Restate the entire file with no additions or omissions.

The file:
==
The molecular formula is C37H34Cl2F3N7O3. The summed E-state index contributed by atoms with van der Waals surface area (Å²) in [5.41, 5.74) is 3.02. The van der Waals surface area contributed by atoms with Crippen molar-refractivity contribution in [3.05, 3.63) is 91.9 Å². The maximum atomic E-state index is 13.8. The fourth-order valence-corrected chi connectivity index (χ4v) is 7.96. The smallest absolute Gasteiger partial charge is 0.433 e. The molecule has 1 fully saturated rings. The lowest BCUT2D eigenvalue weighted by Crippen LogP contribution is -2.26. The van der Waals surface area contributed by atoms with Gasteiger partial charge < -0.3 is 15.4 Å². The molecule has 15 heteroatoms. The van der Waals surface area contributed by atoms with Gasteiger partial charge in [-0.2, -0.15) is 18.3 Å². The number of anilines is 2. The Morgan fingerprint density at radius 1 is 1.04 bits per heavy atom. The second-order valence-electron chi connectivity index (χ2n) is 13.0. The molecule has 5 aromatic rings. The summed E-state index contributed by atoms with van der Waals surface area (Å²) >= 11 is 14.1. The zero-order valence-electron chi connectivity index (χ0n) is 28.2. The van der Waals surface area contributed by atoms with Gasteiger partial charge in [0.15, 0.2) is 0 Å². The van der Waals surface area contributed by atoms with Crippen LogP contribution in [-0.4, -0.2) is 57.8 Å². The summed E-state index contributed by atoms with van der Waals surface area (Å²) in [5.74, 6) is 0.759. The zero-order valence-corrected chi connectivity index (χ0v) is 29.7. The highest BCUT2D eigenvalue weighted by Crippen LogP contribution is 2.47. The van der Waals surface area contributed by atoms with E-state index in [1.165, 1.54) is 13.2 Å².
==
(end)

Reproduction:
The molecular formula is C37H34Cl2F3N7O3. The summed E-state index contributed by atoms with van der Waals surface area (Å²) in [5.41, 5.74) is 3.02. The van der Waals surface area contributed by atoms with Crippen molar-refractivity contribution in [3.05, 3.63) is 91.9 Å². The maximum atomic E-state index is 13.8. The fourth-order valence-corrected chi connectivity index (χ4v) is 7.96. The smallest absolute Gasteiger partial charge is 0.433 e. The molecule has 1 fully saturated rings. The lowest BCUT2D eigenvalue weighted by Crippen LogP contribution is -2.26. The van der Waals surface area contributed by atoms with Gasteiger partial charge < -0.3 is 15.4 Å². The molecule has 15 heteroatoms. The van der Waals surface area contributed by atoms with Gasteiger partial charge in [-0.2, -0.15) is 18.3 Å². The number of anilines is 2. The Morgan fingerprint density at radius 1 is 1.04 bits per heavy atom. The second-order valence-electron chi connectivity index (χ2n) is 13.0. The molecule has 5 aromatic rings. The summed E-state index contributed by atoms with van der Waals surface area (Å²) >= 11 is 14.1. The zero-order valence-electron chi connectivity index (χ0n) is 28.2. The van der Waals surface area contributed by atoms with Gasteiger partial charge in [0.15, 0.2) is 0 Å². The van der Waals surface area contributed by atoms with Crippen LogP contribution in [-0.4, -0.2) is 57.8 Å². The summed E-state index contributed by atoms with van der Waals surface area (Å²) in [5.74, 6) is 0.759. The zero-order valence-corrected chi connectivity index (χ0v) is 29.7. The highest BCUT2D eigenvalue weighted by Crippen LogP contribution is 2.47. The van der Waals surface area contributed by atoms with E-state index in [1.165, 1.54) is 13.2 Å².